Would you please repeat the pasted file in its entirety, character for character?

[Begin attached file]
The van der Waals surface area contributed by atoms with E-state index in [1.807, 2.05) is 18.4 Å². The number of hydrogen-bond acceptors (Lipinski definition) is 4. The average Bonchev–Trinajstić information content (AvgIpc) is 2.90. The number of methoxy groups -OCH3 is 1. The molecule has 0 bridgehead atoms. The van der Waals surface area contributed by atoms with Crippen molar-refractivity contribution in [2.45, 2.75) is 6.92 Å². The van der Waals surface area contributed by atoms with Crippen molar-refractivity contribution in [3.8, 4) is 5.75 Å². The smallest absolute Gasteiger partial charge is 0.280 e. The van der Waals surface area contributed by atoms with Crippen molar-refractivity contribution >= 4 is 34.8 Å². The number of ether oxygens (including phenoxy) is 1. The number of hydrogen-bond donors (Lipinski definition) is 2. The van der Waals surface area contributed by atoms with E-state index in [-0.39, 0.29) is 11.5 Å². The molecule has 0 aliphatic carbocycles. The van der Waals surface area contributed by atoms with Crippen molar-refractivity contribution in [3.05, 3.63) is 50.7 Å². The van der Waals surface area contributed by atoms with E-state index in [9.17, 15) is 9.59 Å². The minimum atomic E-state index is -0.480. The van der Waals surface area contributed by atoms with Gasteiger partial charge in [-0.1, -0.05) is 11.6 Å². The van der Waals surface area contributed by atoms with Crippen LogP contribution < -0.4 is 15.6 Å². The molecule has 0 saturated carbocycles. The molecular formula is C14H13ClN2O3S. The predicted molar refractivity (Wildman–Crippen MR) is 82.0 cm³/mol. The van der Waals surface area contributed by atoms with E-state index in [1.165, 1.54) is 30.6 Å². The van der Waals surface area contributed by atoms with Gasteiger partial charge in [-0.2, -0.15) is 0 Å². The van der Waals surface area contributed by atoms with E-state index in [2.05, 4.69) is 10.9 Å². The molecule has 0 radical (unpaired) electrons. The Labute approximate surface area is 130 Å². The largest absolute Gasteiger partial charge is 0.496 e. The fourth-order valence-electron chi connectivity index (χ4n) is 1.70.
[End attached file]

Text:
The van der Waals surface area contributed by atoms with E-state index in [1.807, 2.05) is 18.4 Å². The number of hydrogen-bond acceptors (Lipinski definition) is 4. The average Bonchev–Trinajstić information content (AvgIpc) is 2.90. The number of methoxy groups -OCH3 is 1. The molecule has 0 bridgehead atoms. The van der Waals surface area contributed by atoms with Crippen molar-refractivity contribution in [2.45, 2.75) is 6.92 Å². The van der Waals surface area contributed by atoms with Crippen molar-refractivity contribution in [3.8, 4) is 5.75 Å². The smallest absolute Gasteiger partial charge is 0.280 e. The van der Waals surface area contributed by atoms with Crippen molar-refractivity contribution >= 4 is 34.8 Å². The number of ether oxygens (including phenoxy) is 1. The number of hydrogen-bond donors (Lipinski definition) is 2. The van der Waals surface area contributed by atoms with E-state index in [-0.39, 0.29) is 11.5 Å². The molecule has 0 aliphatic carbocycles. The van der Waals surface area contributed by atoms with Crippen molar-refractivity contribution in [3.05, 3.63) is 50.7 Å². The van der Waals surface area contributed by atoms with E-state index in [9.17, 15) is 9.59 Å². The minimum atomic E-state index is -0.480. The van der Waals surface area contributed by atoms with Gasteiger partial charge in [-0.1, -0.05) is 11.6 Å². The van der Waals surface area contributed by atoms with Crippen LogP contribution < -0.4 is 15.6 Å². The molecule has 0 saturated carbocycles. The molecular formula is C14H13ClN2O3S. The predicted molar refractivity (Wildman–Crippen MR) is 82.0 cm³/mol. The van der Waals surface area contributed by atoms with E-state index in [1.165, 1.54) is 30.6 Å². The van der Waals surface area contributed by atoms with Gasteiger partial charge in [-0.2, -0.15) is 0 Å². The van der Waals surface area contributed by atoms with E-state index in [2.05, 4.69) is 10.9 Å². The molecule has 0 radical (unpaired) electrons. The Labute approximate surface area is 130 Å². The largest absolute Gasteiger partial charge is 0.496 e. The fourth-order valence-electron chi connectivity index (χ4n) is 1.70.